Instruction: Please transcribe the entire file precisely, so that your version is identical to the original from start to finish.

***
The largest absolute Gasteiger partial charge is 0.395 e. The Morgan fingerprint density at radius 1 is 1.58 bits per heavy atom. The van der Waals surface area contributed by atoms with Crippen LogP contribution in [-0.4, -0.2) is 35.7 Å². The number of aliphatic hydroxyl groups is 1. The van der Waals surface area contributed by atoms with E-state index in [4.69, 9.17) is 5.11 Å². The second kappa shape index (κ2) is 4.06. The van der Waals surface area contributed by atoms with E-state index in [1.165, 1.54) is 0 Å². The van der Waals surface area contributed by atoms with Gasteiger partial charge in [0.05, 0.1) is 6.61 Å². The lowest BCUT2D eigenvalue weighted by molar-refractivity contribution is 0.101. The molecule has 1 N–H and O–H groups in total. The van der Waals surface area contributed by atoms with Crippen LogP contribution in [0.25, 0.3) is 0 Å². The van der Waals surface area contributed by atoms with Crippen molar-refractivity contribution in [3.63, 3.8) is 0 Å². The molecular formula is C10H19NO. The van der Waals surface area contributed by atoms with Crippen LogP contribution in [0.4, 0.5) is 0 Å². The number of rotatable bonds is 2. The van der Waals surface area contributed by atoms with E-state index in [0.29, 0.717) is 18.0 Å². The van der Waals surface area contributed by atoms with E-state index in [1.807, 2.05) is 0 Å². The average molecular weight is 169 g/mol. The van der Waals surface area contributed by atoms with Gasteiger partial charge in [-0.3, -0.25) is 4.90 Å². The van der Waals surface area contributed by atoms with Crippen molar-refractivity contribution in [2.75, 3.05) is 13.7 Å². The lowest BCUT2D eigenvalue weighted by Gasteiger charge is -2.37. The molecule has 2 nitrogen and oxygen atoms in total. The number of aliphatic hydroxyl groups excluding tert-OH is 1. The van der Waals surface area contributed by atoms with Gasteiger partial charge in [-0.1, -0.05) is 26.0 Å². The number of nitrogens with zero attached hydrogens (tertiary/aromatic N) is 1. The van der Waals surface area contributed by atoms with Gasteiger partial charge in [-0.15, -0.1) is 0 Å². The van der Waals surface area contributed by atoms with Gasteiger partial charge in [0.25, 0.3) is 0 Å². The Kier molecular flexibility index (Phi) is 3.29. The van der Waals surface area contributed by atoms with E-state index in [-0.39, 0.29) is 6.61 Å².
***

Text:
The largest absolute Gasteiger partial charge is 0.395 e. The Morgan fingerprint density at radius 1 is 1.58 bits per heavy atom. The van der Waals surface area contributed by atoms with Crippen LogP contribution in [-0.4, -0.2) is 35.7 Å². The number of aliphatic hydroxyl groups is 1. The van der Waals surface area contributed by atoms with E-state index in [4.69, 9.17) is 5.11 Å². The second kappa shape index (κ2) is 4.06. The van der Waals surface area contributed by atoms with E-state index in [1.165, 1.54) is 0 Å². The van der Waals surface area contributed by atoms with Gasteiger partial charge in [0.05, 0.1) is 6.61 Å². The lowest BCUT2D eigenvalue weighted by molar-refractivity contribution is 0.101. The molecule has 1 N–H and O–H groups in total. The van der Waals surface area contributed by atoms with Crippen LogP contribution in [0.25, 0.3) is 0 Å². The van der Waals surface area contributed by atoms with Crippen molar-refractivity contribution in [3.63, 3.8) is 0 Å². The molecular formula is C10H19NO. The van der Waals surface area contributed by atoms with Crippen LogP contribution in [0.4, 0.5) is 0 Å². The number of rotatable bonds is 2. The van der Waals surface area contributed by atoms with E-state index in [0.29, 0.717) is 18.0 Å². The van der Waals surface area contributed by atoms with E-state index in [1.807, 2.05) is 0 Å². The average molecular weight is 169 g/mol. The van der Waals surface area contributed by atoms with Gasteiger partial charge in [-0.3, -0.25) is 4.90 Å². The van der Waals surface area contributed by atoms with Crippen molar-refractivity contribution in [2.75, 3.05) is 13.7 Å². The lowest BCUT2D eigenvalue weighted by Gasteiger charge is -2.37. The molecule has 2 nitrogen and oxygen atoms in total. The number of aliphatic hydroxyl groups excluding tert-OH is 1. The van der Waals surface area contributed by atoms with Gasteiger partial charge in [-0.1, -0.05) is 26.0 Å². The number of nitrogens with zero attached hydrogens (tertiary/aromatic N) is 1. The van der Waals surface area contributed by atoms with Gasteiger partial charge in [-0.15, -0.1) is 0 Å². The van der Waals surface area contributed by atoms with Gasteiger partial charge in [0.25, 0.3) is 0 Å². The Kier molecular flexibility index (Phi) is 3.29. The van der Waals surface area contributed by atoms with E-state index in [-0.39, 0.29) is 6.61 Å².